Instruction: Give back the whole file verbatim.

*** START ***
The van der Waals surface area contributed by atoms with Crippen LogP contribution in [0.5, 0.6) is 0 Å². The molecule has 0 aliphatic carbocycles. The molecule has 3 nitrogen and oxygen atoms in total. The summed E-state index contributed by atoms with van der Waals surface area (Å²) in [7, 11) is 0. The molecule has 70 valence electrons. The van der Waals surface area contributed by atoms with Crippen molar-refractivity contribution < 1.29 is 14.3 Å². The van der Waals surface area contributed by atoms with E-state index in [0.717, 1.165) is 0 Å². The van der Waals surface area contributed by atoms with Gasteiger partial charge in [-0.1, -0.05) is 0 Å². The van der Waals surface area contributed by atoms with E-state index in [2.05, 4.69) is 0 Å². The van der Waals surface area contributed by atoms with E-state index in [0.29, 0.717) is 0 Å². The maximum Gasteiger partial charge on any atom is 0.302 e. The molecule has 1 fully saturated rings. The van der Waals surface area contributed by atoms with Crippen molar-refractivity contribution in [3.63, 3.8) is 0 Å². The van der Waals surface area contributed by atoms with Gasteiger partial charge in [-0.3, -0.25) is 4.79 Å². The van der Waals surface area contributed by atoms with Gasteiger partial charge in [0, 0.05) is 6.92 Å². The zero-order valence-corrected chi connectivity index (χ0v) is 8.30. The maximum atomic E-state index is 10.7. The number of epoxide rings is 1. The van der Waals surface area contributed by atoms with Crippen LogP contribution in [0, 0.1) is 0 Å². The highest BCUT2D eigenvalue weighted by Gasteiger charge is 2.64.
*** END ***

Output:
The van der Waals surface area contributed by atoms with Crippen LogP contribution in [0.5, 0.6) is 0 Å². The molecule has 0 aliphatic carbocycles. The molecule has 3 nitrogen and oxygen atoms in total. The summed E-state index contributed by atoms with van der Waals surface area (Å²) in [7, 11) is 0. The molecule has 70 valence electrons. The van der Waals surface area contributed by atoms with Crippen molar-refractivity contribution < 1.29 is 14.3 Å². The van der Waals surface area contributed by atoms with E-state index in [0.717, 1.165) is 0 Å². The van der Waals surface area contributed by atoms with Gasteiger partial charge in [-0.1, -0.05) is 0 Å². The van der Waals surface area contributed by atoms with E-state index in [2.05, 4.69) is 0 Å². The van der Waals surface area contributed by atoms with E-state index in [0.29, 0.717) is 0 Å². The maximum Gasteiger partial charge on any atom is 0.302 e. The molecule has 1 fully saturated rings. The van der Waals surface area contributed by atoms with Crippen molar-refractivity contribution in [3.63, 3.8) is 0 Å². The van der Waals surface area contributed by atoms with Gasteiger partial charge in [-0.3, -0.25) is 4.79 Å². The van der Waals surface area contributed by atoms with Gasteiger partial charge in [0, 0.05) is 6.92 Å². The zero-order valence-corrected chi connectivity index (χ0v) is 8.30. The maximum atomic E-state index is 10.7. The number of epoxide rings is 1. The van der Waals surface area contributed by atoms with Crippen LogP contribution in [0, 0.1) is 0 Å². The highest BCUT2D eigenvalue weighted by Gasteiger charge is 2.64.